It was back in 2004. I was in primary school. It was the second term and music festivals were around the corner. The music teachers made efforts to train us hard. We worked under the rule of the army, ‘train hard to fight easy’. I was in the boys set piece. We were supposed to sing ‘The Riddle Song’. For those who know it, it is an English folk song with its origin being traced back to the 15th Century. I can still remember those practice moments like it was just yesterday. The lyrics to the song went like:
”I gave my love a cherry that had no stone
I gave my love a chicken that had no bones
I gave my love a ring that had no end
I gave my love a baby thats no cryen
How can there be a cherry that has no stone?
How can there be a chicken that has no bones?
How can there be a ring that has no end?
How can there be a baby thats no cryen?
A cherry when it’s blooming it has no stone
A chicken when it’s pipping, it has no bones
A ring when it’s rolling, it has no end
A baby when it’s sleeping, has no cryen”.
I was on a transition from childhood to adolescence. I was still unaware of the changes to expect. During our time, adolescence and puberty as a topic was being taught in Class 6. In 2004 I was not in Class 6 and so I could not understand the changes that were going on in me. I remember the first session when we started practising The Riddle Song. We were called in twos and asked to sing the whole song so that our trainers could determine to which voice we belonged. To my surprise, I was the only boy in our classroom who was grouped in the tenor voice. The rest of the boys were grouped in either soprano or alto. in the tenor group, I found myself alongside Class 7 and Class 8 boys.
As boys sang The Riddle Song, girls sang Flora Gave Me Fairest Flowers. Their angelic voices could easily soothe a crying child to sleep. It could provide a man deep in debt with a brief moment of ecstasy where he would feel like he owns the whole world. Nonetheless, the harmony in their voices served as a catalyst to the boys who eventually took their game to the next level knowing that there is a she out there watching them.
In as much as I believed that my voice could not be found on the keyboard, I knew it was somewhere between soprano and alto. But alas! To my surprise, it was categorized as a tenor. For the coming weeks, Mr. Makongele and his elder brother were involved in training us. His elder brother was an army man on a break from a mission in Burundi. Mr. Makongele was a Kiswahili, Science, and Creative Arts (quite a tricky combination) teacher at our school. Their passion for music could be seen in the way they were able to sing out the lyrics to the song in all the four voices. Mr. Makongele was involved in training the soprano and alto ‘boys’ while his elder brother was involved in training the tenor and bass ‘men’.The training sessions were from 3.10pm to 5.00pm, a period when all the learning activity for the day had been exhausted and all that remained were games before we all attended an evening assembly for dismissal back to our homes.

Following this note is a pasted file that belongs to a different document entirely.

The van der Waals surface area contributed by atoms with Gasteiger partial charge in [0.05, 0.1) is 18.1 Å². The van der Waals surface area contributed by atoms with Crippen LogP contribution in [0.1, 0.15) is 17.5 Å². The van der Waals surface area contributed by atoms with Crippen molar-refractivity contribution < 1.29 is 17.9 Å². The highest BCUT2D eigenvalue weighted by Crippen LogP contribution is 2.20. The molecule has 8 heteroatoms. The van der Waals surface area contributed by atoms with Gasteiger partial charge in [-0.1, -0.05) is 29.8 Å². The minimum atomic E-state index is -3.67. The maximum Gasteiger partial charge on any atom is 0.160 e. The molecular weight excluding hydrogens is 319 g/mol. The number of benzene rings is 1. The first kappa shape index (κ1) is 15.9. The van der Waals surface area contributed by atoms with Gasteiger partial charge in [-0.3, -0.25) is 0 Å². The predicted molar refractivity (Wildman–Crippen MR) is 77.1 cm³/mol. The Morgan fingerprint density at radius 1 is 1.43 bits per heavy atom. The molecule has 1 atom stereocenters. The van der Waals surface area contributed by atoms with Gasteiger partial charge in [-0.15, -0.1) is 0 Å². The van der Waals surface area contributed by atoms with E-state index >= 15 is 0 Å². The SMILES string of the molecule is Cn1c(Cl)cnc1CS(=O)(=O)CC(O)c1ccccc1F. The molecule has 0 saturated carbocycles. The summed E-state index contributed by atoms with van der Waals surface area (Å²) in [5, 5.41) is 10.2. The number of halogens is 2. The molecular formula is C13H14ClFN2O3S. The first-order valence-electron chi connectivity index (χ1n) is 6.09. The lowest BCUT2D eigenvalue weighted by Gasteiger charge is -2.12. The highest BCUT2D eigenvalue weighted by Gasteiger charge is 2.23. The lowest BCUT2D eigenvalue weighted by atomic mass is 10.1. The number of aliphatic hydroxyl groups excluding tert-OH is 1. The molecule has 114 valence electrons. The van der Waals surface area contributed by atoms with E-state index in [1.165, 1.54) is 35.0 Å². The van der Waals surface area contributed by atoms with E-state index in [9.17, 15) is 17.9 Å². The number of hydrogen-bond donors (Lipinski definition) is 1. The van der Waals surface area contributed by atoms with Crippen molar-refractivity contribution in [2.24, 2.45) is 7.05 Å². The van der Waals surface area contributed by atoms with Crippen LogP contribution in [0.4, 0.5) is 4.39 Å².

I was in denial. How could I be the only one with the tenor voice in our classroom? Why were the rest of the boys different from me? How comes I am the only one practising alongside the mature Class 7 and Class 8 boys with deep voices? Rather than appreciating this uniqueness, I kept on looking at myself as having a ‘disability’. The first few training sessions were a success as I always made the cut. The trainers were looking to have the final 42 set piece members. In as much as I kept on making the cut, I still lived in denial. I longed for those moments where I could train with the rest of my classmates. Most of the times I felt out of place as I trained with the tenor ‘men’. It reached a point where I contemplated making a switch to training with the rest of my classmates. I settled on soprano since alto was very competitive. Moreover, a large number of Class 6 boys and few Class 7 boys had the alto voice. They were all qualified to sing in that voice. I knew it was close to impossible to dislodge a member of the alto ‘boys’.
The day I decided to make a switch to soprano was the day I made a very grave mistake. As a consequence of this switch and to cut the long story short, I never made it to the final 42. I carried this guilty conscience with me for a very long time simply because I missed out on a chance to represent our school in the Regional Music Competition held in Narok. When you mention Narok, Maasai Mara Game Reserve automatically comes into mind. Imagine I missed a chance to visit the game reserve. If only I had stuck to training with the tenor ‘men’ then I would have visited the park. As the wise men said, ‘If wishes were horses then beggars would ride on them’.
Sometimes in our lives, we are faced with a scenario where we feel that holding on is the dumbest thing we can ever do. We tend to overthink and this makes us imagine non-existent things and issues. In such situations, overthinking clouds our minds with thoughts which more often than not leads us into making uninformed decisions. Like in my case, I was unaware of adolescence till the day when I stepped into Class 6. If I had been aware, chances are high that I would have learned to accept myself and sing on with the tenor ‘men’. Awareness helps us understand our lives and our environment better. It assists us in making the necessary adjustments in our lives. It is, therefore, prudent that we be aware of the situation at hand before making decisions. This awareness will help us make sound judgment and in the emerge as wise decision-makers.